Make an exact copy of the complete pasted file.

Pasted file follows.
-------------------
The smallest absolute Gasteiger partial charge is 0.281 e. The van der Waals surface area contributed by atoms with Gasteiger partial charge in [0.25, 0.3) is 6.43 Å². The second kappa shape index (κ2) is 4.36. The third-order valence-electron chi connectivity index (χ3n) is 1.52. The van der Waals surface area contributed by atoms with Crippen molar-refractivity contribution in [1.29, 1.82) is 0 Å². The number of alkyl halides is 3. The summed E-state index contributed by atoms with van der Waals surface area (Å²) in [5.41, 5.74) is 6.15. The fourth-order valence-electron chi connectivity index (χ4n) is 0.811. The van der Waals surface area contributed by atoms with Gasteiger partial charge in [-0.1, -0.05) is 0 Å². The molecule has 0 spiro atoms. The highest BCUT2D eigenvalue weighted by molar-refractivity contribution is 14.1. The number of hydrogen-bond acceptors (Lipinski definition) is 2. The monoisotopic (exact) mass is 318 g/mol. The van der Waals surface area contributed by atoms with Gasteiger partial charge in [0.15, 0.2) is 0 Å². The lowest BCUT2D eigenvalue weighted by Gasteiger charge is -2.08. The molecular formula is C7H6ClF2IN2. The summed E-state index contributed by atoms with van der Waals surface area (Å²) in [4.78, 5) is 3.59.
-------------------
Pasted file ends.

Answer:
The smallest absolute Gasteiger partial charge is 0.281 e. The van der Waals surface area contributed by atoms with Gasteiger partial charge in [0.25, 0.3) is 6.43 Å². The second kappa shape index (κ2) is 4.36. The third-order valence-electron chi connectivity index (χ3n) is 1.52. The van der Waals surface area contributed by atoms with Crippen molar-refractivity contribution in [1.29, 1.82) is 0 Å². The number of alkyl halides is 3. The summed E-state index contributed by atoms with van der Waals surface area (Å²) in [5.41, 5.74) is 6.15. The fourth-order valence-electron chi connectivity index (χ4n) is 0.811. The van der Waals surface area contributed by atoms with Gasteiger partial charge in [-0.1, -0.05) is 0 Å². The molecule has 0 spiro atoms. The highest BCUT2D eigenvalue weighted by molar-refractivity contribution is 14.1. The number of hydrogen-bond acceptors (Lipinski definition) is 2. The monoisotopic (exact) mass is 318 g/mol. The van der Waals surface area contributed by atoms with Gasteiger partial charge in [0.15, 0.2) is 0 Å². The lowest BCUT2D eigenvalue weighted by Gasteiger charge is -2.08. The molecular formula is C7H6ClF2IN2. The summed E-state index contributed by atoms with van der Waals surface area (Å²) in [4.78, 5) is 3.59.